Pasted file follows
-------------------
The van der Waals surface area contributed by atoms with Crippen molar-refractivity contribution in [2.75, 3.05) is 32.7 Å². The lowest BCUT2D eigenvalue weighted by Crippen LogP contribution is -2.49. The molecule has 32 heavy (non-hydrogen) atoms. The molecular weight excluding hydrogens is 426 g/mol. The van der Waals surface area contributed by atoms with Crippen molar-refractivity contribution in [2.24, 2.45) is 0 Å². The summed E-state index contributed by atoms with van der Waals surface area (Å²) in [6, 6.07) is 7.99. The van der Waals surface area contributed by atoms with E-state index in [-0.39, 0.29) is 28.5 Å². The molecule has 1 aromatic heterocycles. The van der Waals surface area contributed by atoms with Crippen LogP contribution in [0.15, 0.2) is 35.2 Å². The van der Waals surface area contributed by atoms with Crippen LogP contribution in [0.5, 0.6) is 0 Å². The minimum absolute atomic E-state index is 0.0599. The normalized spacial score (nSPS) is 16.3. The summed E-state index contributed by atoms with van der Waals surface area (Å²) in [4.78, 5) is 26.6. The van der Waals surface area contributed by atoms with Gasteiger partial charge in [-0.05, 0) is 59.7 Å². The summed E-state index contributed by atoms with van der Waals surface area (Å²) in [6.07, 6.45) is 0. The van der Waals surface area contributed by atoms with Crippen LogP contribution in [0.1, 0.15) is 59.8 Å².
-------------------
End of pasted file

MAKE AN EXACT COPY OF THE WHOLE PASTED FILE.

The van der Waals surface area contributed by atoms with Crippen molar-refractivity contribution in [2.75, 3.05) is 32.7 Å². The lowest BCUT2D eigenvalue weighted by Crippen LogP contribution is -2.49. The molecule has 32 heavy (non-hydrogen) atoms. The molecular weight excluding hydrogens is 426 g/mol. The van der Waals surface area contributed by atoms with Crippen molar-refractivity contribution in [2.24, 2.45) is 0 Å². The summed E-state index contributed by atoms with van der Waals surface area (Å²) in [6, 6.07) is 7.99. The van der Waals surface area contributed by atoms with E-state index in [-0.39, 0.29) is 28.5 Å². The molecule has 1 aromatic heterocycles. The van der Waals surface area contributed by atoms with Crippen LogP contribution in [0.15, 0.2) is 35.2 Å². The van der Waals surface area contributed by atoms with Crippen LogP contribution in [0.5, 0.6) is 0 Å². The minimum absolute atomic E-state index is 0.0599. The normalized spacial score (nSPS) is 16.3. The summed E-state index contributed by atoms with van der Waals surface area (Å²) in [4.78, 5) is 26.6. The van der Waals surface area contributed by atoms with Gasteiger partial charge in [-0.05, 0) is 59.7 Å². The summed E-state index contributed by atoms with van der Waals surface area (Å²) in [6.07, 6.45) is 0. The van der Waals surface area contributed by atoms with Crippen LogP contribution in [0.1, 0.15) is 59.8 Å².